By Ahmad Ghaddar
LONDON (Reuters) -Oil prices fell sharply on Wednesday as Russian oil shipments via the Druzhba pipeline to Hungary restarted, prompting the reversal of earlier gains following an attack on an oil tanker off the coast of Oman.
Brent crude futures fell $1.88, or 2%, to $91.98 a barrel by 1418 GMT, and U.S. West Texas Intermediate (WTI) crude futures slid $2.29, or 2.6%, to $84.63 a barrel.
Both benchmarks rose sharply earlier in the session after a tanker was hit off the coast of Oman on Tuesday, sustaining minor damage, highlighting the geopolitical risks in the world’s busiest routes for oil shipments.
Three maritime sources told Reuters that a drone was suspected to have attacked the tanker. An Israeli official said Iran was responsible for the attack, using a Shahed-136 drone, the type it has been supplying to Russia for use in Ukraine.
Prices then retreated after Hungarian Foreign Minister Peter Szijjarto said on Wednesday that flows through the Druzhba pipeline which carries Russian oil to Hungary had resumed following a brief outage.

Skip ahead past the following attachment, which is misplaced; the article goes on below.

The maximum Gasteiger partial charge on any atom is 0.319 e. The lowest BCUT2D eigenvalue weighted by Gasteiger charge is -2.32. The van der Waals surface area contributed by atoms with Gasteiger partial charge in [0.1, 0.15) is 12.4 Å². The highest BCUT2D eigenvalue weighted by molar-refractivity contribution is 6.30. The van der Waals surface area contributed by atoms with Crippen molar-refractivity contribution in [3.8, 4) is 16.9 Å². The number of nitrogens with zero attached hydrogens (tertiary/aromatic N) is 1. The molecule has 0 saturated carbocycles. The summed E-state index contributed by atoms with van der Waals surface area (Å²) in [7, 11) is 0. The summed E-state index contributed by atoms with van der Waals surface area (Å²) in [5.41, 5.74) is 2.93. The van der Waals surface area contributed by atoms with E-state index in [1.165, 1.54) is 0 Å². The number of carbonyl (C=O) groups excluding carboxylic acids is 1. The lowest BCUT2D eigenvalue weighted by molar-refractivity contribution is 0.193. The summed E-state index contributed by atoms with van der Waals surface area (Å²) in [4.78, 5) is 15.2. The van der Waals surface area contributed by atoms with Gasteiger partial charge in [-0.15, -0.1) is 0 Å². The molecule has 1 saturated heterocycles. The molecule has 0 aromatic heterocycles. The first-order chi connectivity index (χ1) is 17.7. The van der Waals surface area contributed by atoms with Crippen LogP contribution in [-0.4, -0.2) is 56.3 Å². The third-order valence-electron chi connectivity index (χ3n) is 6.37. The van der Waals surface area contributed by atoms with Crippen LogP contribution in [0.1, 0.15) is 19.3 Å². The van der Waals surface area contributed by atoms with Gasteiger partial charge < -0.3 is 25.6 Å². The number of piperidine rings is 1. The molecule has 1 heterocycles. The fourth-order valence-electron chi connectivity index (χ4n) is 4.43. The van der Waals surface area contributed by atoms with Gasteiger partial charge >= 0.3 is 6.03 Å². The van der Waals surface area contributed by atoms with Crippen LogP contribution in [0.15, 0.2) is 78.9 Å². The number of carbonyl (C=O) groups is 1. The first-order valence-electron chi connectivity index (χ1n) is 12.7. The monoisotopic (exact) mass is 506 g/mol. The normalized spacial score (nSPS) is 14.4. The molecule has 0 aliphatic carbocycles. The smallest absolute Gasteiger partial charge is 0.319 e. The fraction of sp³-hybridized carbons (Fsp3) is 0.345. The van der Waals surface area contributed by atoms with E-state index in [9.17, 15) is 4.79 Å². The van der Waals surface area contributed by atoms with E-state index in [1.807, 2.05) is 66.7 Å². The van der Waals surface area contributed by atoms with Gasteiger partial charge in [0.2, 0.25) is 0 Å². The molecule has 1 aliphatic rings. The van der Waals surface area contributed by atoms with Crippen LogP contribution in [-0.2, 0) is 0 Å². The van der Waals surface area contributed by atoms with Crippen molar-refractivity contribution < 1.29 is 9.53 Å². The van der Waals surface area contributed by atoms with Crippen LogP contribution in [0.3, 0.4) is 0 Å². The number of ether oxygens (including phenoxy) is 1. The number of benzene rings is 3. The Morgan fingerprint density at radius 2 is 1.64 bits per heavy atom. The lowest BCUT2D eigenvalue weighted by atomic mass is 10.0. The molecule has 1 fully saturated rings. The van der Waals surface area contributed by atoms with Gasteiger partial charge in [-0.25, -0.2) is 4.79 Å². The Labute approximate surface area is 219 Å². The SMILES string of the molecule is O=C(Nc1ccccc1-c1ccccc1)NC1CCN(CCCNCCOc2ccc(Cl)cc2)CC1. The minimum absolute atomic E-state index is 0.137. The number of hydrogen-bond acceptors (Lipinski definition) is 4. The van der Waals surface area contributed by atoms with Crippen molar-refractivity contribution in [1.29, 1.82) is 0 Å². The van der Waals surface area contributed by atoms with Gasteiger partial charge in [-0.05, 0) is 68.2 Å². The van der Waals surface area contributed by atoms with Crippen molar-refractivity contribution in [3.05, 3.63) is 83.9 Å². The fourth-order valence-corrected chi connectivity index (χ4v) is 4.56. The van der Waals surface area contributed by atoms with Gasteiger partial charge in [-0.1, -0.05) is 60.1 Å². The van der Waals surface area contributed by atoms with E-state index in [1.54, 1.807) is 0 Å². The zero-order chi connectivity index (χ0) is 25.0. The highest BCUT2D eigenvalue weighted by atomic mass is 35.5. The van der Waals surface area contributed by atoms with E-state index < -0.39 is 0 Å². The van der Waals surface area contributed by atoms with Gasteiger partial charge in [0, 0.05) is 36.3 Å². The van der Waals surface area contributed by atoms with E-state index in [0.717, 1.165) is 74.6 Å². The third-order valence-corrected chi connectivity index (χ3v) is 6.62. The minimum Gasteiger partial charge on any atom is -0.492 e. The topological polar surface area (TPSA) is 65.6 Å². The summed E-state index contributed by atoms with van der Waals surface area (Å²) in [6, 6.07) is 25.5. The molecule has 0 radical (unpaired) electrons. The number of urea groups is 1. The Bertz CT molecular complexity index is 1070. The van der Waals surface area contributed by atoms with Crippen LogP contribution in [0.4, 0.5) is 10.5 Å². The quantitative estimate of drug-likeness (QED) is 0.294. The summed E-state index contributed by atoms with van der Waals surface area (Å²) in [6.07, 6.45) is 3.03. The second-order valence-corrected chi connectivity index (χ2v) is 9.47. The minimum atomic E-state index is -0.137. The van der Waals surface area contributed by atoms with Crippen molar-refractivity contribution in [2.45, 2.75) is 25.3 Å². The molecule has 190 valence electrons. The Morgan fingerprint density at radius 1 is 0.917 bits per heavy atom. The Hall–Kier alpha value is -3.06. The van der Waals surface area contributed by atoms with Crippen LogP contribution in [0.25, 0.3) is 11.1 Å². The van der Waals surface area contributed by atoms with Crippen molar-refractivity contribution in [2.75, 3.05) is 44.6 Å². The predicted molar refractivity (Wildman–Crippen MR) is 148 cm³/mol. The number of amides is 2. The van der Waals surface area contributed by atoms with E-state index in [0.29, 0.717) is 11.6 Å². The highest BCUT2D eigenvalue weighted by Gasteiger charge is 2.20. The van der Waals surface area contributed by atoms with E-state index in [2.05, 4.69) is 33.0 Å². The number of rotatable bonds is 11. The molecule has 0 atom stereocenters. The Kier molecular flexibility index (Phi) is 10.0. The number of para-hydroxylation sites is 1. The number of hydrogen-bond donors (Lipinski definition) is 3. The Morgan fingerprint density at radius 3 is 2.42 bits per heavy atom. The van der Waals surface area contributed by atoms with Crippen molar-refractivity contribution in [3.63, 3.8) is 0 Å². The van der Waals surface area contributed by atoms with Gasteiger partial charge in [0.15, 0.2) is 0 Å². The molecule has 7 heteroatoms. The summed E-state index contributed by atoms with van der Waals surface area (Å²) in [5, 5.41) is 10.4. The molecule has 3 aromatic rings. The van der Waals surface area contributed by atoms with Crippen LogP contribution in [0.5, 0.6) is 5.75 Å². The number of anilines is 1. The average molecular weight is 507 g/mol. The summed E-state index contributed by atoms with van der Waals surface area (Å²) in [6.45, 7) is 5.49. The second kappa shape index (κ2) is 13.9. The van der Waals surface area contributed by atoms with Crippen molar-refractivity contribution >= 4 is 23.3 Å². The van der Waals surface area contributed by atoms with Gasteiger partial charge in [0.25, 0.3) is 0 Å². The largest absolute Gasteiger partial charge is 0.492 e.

Oil supply to parts of Eastern and Central Europe via a section of the Druzhba pipeline were temporarily suspended on Tuesday for technical reasons, according to oil pipeline operators in Hungary and Slovakia.
In China, rising COVID-19 cases weighed on sentiment after an easing of virus restrictions this week.
“Oil demand growth in the country is being hampered by its unyielding faith in a zero-tolerance COVID-19 policy and persistent economic weakness,” PVM Oil analyst Stephen Brennock said.
The International Energy Agency (IEA) forecast demand growth to slow to 1.6 million bpd in 2023 from 2.1 million bpd this year.
Earlier this week, the Organization of the Petroleum Exporting Countries (OPEC) cut its forecast for 2022 global oil demand growth for a fifth time since April, citing mounting economic challenges.
Industry data showing a bigger-than-expected drop in U.S. crude stockpiles provided some support to oil prices. [API/S]
U.S. crude oil inventories fell by about 5.8 million barrels for the week ended Nov. 11, market sources said, citing American Petroleum Institute figures.
By comparison, seven analysts polled by Reuters estimated on average that crude inventories dropped by about 400,000 barrels.
Official U.S. inventory data from the Energy Information Administration is due at 10:30 a.m. EST (1530 GMT). [EIA/S]
(Additional reporting by Isabel Kua in Singapore; editing by Barbara Lewis and Emelia Sithole-Matarise)
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